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08 July 2016

Facebook to Bring the Internet to Remote Parts of the World

OpenCellular is a shoebox-sized device that can deliver a
range of options from second generation wireless technology
(2G) to the high speed LTE wireless communications.
Facebook to bring the internet to remote parts of the world: OpenCellular system lets anyone create a wireless network
by Abigail Beall For Mailonline, 7 July 2016

- Open source hardware has been designed so that anyone can build
- Some do not realise how easy it is to create a network, Facebook says
- Design currently being tested at Facebook's headquarters in Menlo Park
- The company is expecting to release the system later this summer


Facebook is attempting to deliver the internet to some of the most remote places in the world.

In its latest efforts, the group has launched a 'wireless access platform' designed to drive down the cost of setting up internet networks in places that lack the resources.

The system provides the tools to set up a network, including the hardware and software, and it should be available later this summer.

The system is capable of delivering a range of options from second generation wireless technology (2G) to the high speed LTE wireless.

The designs for the device, which has been named OpenCellular, will be made open source so that anyone can use them to build their own and start their own network.

'We designed OpenCellular as an open system so anyone, from telecom operators to researchers to entrepreneurs, can build and operate wireless networks in remote places. It's about the size of a shoe box and can support up to 1,500 people from as far as 10 kilometers away,' said Facebook's founder and CEO, Mark Zuckerberg, in a status update.

Facebook engineer Kashif Ali also introduced the new platform in a blog post.

'As of the end of 2015, more than four billion people were still not connected to the internet, and 10 percent of the world's population were living outside the range of cellular connectivity,' he said.

'Despite the widespread global adoption of mobile phones over the last 20 years, the cellular infrastructure required to support basic connectivity and more advanced capabilities like broadband is still unavailable or unaffordable in many parts of the world.

'At Facebook, we want to help solve this problem, and we are pursuing multiple approaches aimed at improving connectivity infrastructure and lowering the cost of deploying and operating that infrastructure.'

OpenCellular is a shoebox-sized device that can deliver a range of options from second generation wireless technology (2G) to the high speed LTE wireless.

So far in the lab at Facebook, the team has been able to send and receive text messages, make voice calls and use basic data connectivity using 2G with the system.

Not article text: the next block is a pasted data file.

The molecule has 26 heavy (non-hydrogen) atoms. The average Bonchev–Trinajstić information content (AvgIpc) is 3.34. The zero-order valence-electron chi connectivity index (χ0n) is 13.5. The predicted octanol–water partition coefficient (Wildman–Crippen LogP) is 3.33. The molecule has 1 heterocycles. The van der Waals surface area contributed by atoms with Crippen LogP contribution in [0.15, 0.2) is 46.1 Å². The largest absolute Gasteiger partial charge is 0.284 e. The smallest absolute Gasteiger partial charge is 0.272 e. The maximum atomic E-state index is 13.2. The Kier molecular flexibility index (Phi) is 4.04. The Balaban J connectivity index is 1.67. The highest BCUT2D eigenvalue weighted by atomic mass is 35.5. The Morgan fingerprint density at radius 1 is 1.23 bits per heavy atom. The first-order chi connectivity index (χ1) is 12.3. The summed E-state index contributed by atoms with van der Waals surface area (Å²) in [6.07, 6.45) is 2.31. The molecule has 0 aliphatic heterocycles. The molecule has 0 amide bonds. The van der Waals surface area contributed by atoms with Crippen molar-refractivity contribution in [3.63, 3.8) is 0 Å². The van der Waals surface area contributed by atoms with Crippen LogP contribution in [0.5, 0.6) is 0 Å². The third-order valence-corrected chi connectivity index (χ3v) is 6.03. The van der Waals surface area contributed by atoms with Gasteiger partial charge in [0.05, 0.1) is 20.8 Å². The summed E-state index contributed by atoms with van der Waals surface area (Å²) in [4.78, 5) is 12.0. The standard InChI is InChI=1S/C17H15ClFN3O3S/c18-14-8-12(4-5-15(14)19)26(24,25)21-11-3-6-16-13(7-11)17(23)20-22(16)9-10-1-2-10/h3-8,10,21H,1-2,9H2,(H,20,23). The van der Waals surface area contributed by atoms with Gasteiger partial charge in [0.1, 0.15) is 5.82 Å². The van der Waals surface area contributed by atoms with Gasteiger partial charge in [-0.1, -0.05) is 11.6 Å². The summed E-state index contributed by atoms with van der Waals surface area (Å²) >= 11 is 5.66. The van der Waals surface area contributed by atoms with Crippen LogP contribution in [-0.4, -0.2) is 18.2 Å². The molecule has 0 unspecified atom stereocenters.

'Anyone can customise the platform to meet their connectivity needs and set up the network of their choosing, in both rural and urban areas,' Mr Ali said.

'For instance, the system, due to its on-board computing and storage capacity, can be configured as network-in-a-box or purely as a cellular access point.'

The design is currently being tested at Facebook's headquarters in Menlo Park, California.

The project is the latest development in Facebook's attempt to make the internet reach the corners of the Earth.

'Along with our solar-powered aircraft Aquila and high-bandwidth laser beams, OpenCellular is the next step on our journey to provide better, more affordable connectivity to bring the world closer together,' Mark Zuckerberg said.

Aquila is a solar powered unmanned plane that beams down internet connectivity from the sky.

It has the wingspan of a Boeing 737, but weighs less than a car and can stay in the air for months at a time.

Lasers will be used to beam signals to Earth from drones in the air, which will act like mobile phone masts from 65,000 feet (19.8km) high.

Some have criticised these plans, suggesting they are an attempt to increase the number of users of the social media site, which already stands at 1.6 billion worldwide.

HOW AQUILA WILL WORK

Aquila is a solar powered unmanned plane that beams down internet connectivity from the sky.

It has the wingspan of a Boeing 737, but weighs less than a car and can stay in the air for months at a time.

The drone will hover between 60,000 feet and 90,000 feet (20 and 30 km), above the altitude of commercial airplanes, so that it is not affected by problematic weather.

During the day, they will float up to 90,000 feet (30 km) and at night will drift down to 60,000 feet (20 km) to conserve energy.

http://www.dailymail.co.uk/sciencetech/article-3678980/Facebook-bring-internet-remote-parts-world-OpenCellular-lets-make-wireless-network.html

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